Impact of Chest Wall Restriction on Cardiac Output and Exercising Muscle Oxygenation
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Restrictive pulmonary diseases (RPD) encompass diseases whereby the lungs are prevented from being able to fully expand. One way that these diseases can manifest is through increased chest wall stiffness. A common symptom that presents in individuals with RPD is reduced exercise capacity. This is commonly thought to be due to reduced ventilation and increased sensations of breathlessness. Chest wall restriction (CWR) is a strategy that mimics RPD by constricting the chest wall. A subsequent result of CWR is that it decreases the amount of blood that is pumped by the heart (cardiac output, CO). When CO is limited, it is possible that the amount of blood being delivered to the exercising muscles may also be reduced, which would have an adverse effect on exercise tolerance. Whether exercising muscle blood flow is affected by a limitation to CO in submaximal exercise is unclear, and therefore the effects of CWR on muscle oxygenation are unknown. As CWR mimics RPD, the CO response to exercise may also be blunted in these individuals. This could lower blood flow to the exercising muscle and be an additional mechanism by which exercise capacity is lowered in RPD. Therefore, we tested whether exercising muscle oxygenation is lowered by a CWR-mediated blunting of CO. Twelve individuals completed exercise cycling tests under normal and CWR conditions. When CWR was applied, exercising CO was lower than what was seen under normal conditions. When CWR was removed during exercise, CO was restored to control levels. In addition, the removal of CWR resulted in an improvement to exercising muscle oxygenation, while no change was seen under control conditions. We interpreted these findings to be consistent with lowered muscle oxygenation with CWR due to a reduced CO, indicating that blood flow to the muscle was reduced. Furthermore, there is potential for this mechanism to exist in individuals with RPD, contributing to their experienced exercise intolerance. However, this remains to be tested.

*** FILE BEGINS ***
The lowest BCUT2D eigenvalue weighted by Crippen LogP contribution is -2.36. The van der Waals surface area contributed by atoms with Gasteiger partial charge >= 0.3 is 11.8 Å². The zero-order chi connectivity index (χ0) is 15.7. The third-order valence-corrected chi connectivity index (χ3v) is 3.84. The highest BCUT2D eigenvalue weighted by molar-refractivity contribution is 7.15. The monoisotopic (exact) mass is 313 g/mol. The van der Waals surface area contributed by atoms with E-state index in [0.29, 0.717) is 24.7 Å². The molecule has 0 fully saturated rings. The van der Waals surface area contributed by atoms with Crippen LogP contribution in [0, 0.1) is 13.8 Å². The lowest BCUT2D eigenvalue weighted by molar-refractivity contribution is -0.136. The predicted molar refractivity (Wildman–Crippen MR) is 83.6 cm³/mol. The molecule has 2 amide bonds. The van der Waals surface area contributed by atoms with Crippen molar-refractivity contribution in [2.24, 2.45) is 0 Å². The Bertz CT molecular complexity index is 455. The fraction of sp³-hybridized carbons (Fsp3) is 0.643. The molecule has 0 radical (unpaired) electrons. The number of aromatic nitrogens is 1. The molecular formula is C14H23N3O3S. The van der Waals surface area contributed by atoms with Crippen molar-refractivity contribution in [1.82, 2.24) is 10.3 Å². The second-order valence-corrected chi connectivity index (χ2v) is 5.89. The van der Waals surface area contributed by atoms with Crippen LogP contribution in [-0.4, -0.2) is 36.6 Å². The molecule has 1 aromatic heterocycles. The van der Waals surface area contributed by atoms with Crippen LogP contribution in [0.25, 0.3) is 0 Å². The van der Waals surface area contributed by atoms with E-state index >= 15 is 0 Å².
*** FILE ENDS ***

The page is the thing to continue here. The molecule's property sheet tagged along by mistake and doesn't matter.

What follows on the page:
URI for this recordhttp://hdl.handle.net/1974/28563
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